World Aids Day, (Monday, first week in Advent)

Ok folks, I won’t post all the Advent reflections on here. But it’s World AIDS day. I had to say something. 🙂 Then I promise I won’t spam you with any more unless you ask. 🙂 

The boots of all those invading troops,

    along with their shirts soaked with innocent blood,

Will be piled in a heap and burned,

    a fire that will burn for days!

Isaiah 9:5 (MSG)

We all live in the shadow of death. He doesn’t leave any of us alone, of course, but his shadow is very deep and dark right here. If I was a 24-year-old female living in Sweetwaters, I would be HIV+, since 60% of women in my age group are positive. It’s not as bad as it used to be—you don’t see a bulldozer sitting at the cemetery on a Saturday, ready to cover over graves quickly and move people along for the next funeral like you did maybe ten years ago. We’re not dying as fast as we used to. But we’re still dying.

There are those that have already been swallowed up by the Death, and those who are left behind, the long shadow falling back over us. The orphans. The widows. The Grandmothers. The brothers and sisters.

It’s war, but even if we get transmission rates to drop, even if we get prevalence down to the single digits, we’re all going to die of something. If it’s not AIDS, it’s cancer, or TB, or a gunshot, or a car. It’s a war, and so far Death has won every battle.

Well… almost every battle. There was that one time, in Jerusalem, with that one guy, named Jesus. And they say that wasn’t just a once off thing. They say that his coming to life again was the start of putting death to death, and that one day all the sad things will come untrue, and all the broken things will be made new, and death will be no more, because death himself will die.

So I’m striking another match today. This one is lighting the fire that will burn all of death’s bloodstained boots, and broken weapons. Because a Son has been born that is going to put death to death.

Today is World AIDS Day. Light a match with me. Consider donating to an organization that is working to help end the AIDS Crisis—not just by dropping transmission rates, but helping young people know how to find true life that lasts forever.

IThemba Projects is a great one:

But there are others:


Healed beggars and other delightfully compelling acts of God that people can’t ignore.

HEALED BEGGARSI’m still thinking about that shriveled, old, beggar. That moment when Peter stretched out his hand, helped the man to his feet, and the thin, crooked legs became strong and the twisted angles straightened, and even though the man was still as thin as a rail, he gasped with astonishment and slowly, shakily at first took a few steps, then laughed, and took a few more steps, then gave a little hop, then laughed some more.

And a crowd started to gather. And murmurs rushed through them, like the rustling of leaves, “Is that him? Isn’t that the beggar? Can he really walk? Is that him?” And the beggar shouts, “Yes, it’s me!” And he runs, and laughs again, still so astonished that it’s really his own legs holding him up. “I’m healed!” he calls out, and then he repeats himself, jumping on each word for emphasis. “I! (Jump) Am! (Jump) Healed!” (Jump, jump, jump!) And then he sees Peter and John over by Solomon’s colonnade, and rushes over to them, now eye level (now no longer looking up at them) and he gives them a huge sweaty, smelly hug, and starts blubbering with joy and won’t let go.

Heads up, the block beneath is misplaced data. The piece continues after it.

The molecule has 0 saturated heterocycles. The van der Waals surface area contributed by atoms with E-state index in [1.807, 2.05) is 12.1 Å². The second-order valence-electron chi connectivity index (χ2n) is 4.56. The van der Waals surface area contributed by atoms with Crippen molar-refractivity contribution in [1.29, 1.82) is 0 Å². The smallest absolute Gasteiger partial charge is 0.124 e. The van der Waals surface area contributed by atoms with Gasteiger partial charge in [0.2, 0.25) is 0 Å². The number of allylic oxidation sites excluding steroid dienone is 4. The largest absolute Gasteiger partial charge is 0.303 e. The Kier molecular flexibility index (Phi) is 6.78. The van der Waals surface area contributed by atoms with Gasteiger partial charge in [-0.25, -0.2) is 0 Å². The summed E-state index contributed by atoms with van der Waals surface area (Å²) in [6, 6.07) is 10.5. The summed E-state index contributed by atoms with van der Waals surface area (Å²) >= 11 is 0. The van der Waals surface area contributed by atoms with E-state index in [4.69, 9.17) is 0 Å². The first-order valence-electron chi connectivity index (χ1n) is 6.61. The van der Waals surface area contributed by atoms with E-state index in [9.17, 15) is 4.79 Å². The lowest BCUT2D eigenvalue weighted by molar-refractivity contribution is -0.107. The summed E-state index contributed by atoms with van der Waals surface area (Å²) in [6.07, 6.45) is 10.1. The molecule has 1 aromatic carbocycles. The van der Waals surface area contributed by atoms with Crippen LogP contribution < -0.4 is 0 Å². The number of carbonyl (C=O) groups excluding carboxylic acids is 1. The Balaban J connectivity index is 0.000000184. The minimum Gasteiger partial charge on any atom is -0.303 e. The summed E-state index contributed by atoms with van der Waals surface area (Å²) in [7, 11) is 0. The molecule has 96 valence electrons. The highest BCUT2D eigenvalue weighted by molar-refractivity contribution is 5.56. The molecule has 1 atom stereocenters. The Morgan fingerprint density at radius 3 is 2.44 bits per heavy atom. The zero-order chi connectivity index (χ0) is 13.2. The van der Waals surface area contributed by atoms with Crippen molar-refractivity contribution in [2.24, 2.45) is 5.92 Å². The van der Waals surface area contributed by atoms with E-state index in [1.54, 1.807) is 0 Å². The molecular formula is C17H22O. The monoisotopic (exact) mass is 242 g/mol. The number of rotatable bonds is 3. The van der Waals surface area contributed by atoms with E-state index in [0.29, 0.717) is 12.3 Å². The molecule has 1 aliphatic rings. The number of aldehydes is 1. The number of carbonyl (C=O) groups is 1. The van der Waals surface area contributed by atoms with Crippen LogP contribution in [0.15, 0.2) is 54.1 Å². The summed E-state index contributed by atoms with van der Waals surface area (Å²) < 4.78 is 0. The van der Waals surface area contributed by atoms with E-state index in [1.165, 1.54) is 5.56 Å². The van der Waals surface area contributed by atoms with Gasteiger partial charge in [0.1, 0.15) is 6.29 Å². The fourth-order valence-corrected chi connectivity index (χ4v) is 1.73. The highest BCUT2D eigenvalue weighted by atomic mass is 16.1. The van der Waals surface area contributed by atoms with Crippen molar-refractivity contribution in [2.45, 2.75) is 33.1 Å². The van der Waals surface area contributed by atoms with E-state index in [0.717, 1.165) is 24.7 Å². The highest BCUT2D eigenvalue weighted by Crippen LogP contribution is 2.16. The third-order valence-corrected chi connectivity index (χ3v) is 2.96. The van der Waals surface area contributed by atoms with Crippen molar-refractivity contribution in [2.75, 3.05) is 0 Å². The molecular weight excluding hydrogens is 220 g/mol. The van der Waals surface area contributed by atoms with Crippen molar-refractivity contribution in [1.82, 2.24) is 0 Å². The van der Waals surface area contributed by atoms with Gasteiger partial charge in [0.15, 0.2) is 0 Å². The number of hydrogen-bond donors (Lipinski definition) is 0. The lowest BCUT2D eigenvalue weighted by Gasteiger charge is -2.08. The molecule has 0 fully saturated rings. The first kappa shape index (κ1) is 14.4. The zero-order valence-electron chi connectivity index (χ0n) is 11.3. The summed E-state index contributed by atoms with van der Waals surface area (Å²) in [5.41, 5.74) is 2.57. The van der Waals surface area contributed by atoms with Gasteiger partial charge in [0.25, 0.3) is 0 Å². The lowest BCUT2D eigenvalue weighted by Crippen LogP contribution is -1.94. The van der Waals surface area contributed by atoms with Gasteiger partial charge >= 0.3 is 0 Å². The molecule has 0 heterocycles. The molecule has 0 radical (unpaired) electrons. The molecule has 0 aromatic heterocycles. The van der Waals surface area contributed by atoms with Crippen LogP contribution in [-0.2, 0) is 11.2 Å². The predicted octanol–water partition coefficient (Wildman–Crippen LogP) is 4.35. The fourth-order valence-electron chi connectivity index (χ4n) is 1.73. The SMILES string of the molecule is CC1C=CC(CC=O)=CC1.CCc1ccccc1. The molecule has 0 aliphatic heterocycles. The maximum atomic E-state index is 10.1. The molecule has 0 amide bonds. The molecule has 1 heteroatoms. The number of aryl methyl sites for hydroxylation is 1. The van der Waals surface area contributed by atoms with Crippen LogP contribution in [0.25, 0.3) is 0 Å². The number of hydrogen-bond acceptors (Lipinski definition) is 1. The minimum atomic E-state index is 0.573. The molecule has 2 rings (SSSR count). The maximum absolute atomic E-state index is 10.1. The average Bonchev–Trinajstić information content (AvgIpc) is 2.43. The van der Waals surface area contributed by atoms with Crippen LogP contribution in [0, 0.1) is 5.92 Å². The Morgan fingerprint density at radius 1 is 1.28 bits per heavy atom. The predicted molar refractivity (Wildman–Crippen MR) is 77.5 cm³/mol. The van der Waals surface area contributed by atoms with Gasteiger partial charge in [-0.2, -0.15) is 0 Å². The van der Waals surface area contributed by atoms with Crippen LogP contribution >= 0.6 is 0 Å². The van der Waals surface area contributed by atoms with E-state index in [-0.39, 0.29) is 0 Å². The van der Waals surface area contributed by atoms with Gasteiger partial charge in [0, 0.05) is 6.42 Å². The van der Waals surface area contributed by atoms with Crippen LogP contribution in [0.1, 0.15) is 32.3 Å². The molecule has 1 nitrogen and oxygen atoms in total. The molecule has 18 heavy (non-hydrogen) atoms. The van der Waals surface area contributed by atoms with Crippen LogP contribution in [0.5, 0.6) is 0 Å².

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ISHIBOBO Holiday Club


Fun with parachutes!

“What are some hopes and goals you’re setting for yourself as you go into this week?” Sizwe asked all the volunteers from Hilton and Pietermaritzburg gathered for Holiday Club Training this past Monday. As I’m now a “one-day-a-weeker” at the moment with iThemba, David and I were thrilled with the chance to get to help out with the 3-day ISHIBOBO Holiday Club in Sweetwaters. YAY! Playing with kids, my favorite! (*Ishibobo- a Zulu word for the soccer move when you kick a ball between someone else’s legs).

A few people shared really good things. Then there was that awkward pause and, because I can’t stand those, I tried to think of something quickly. “Um, I’d like to notice the kids on the edge who are shy or not really involved in the games and try and include them.” Woah. I impress myself sometimes with how fast I can think. That’s why I did so well in school. 🙂

I know I said that was my goal, but it’s sometimes fun to see how God holds you to what you say, even when you say it flippantly. When we got to our venue (iThemba ran the club simultaneously at two different venues this year), there were over 350 kids. Crazy. Fun. Exhausting. Did I say crazy?

The soccer-themed games worked really well, though and while it’s a challenge to get 350+ kids to sit and listen, they were pretty well-behaved for the messages about “being chosen for God’s team” and “following Jesus as our coach” and “using your gifts for God’s team.”


Kids sitting in their four groups to play a ball game

Kids sitting in their four groups to play a ball game


But God kept reminding me to “look out” for those on the edges. I guess I thought I would be like Jesus or something, noticing those being left out… you know, be a blessing and all that. But of course, the person sitting on the edge was more of a Jesus to me than I was to him.

I’ll call him “Sam”– he has cerebral palsy, so he can’t do the active games like all the other children can. He would come and sit next to me and help hold the camera, or give hi-fives to the kids who finished their relays. He attends a school down in Pietermaritzburg, so we only ever see him at Holiday Club events. I knew who he was, but I had never spent that much time with him. I’d heard from other volunteers and staff members about what a light he was to them, and now I’ve experienced it myself! His huge smile, and the way he brought out the best in the other kids was so inspiring. Kids would slow down to help him, or pause to give him a high-five, or wave hello as they ran past. Everyone knows him. Everyone smiles when they see him. And I got to spend 3 days hanging out with him.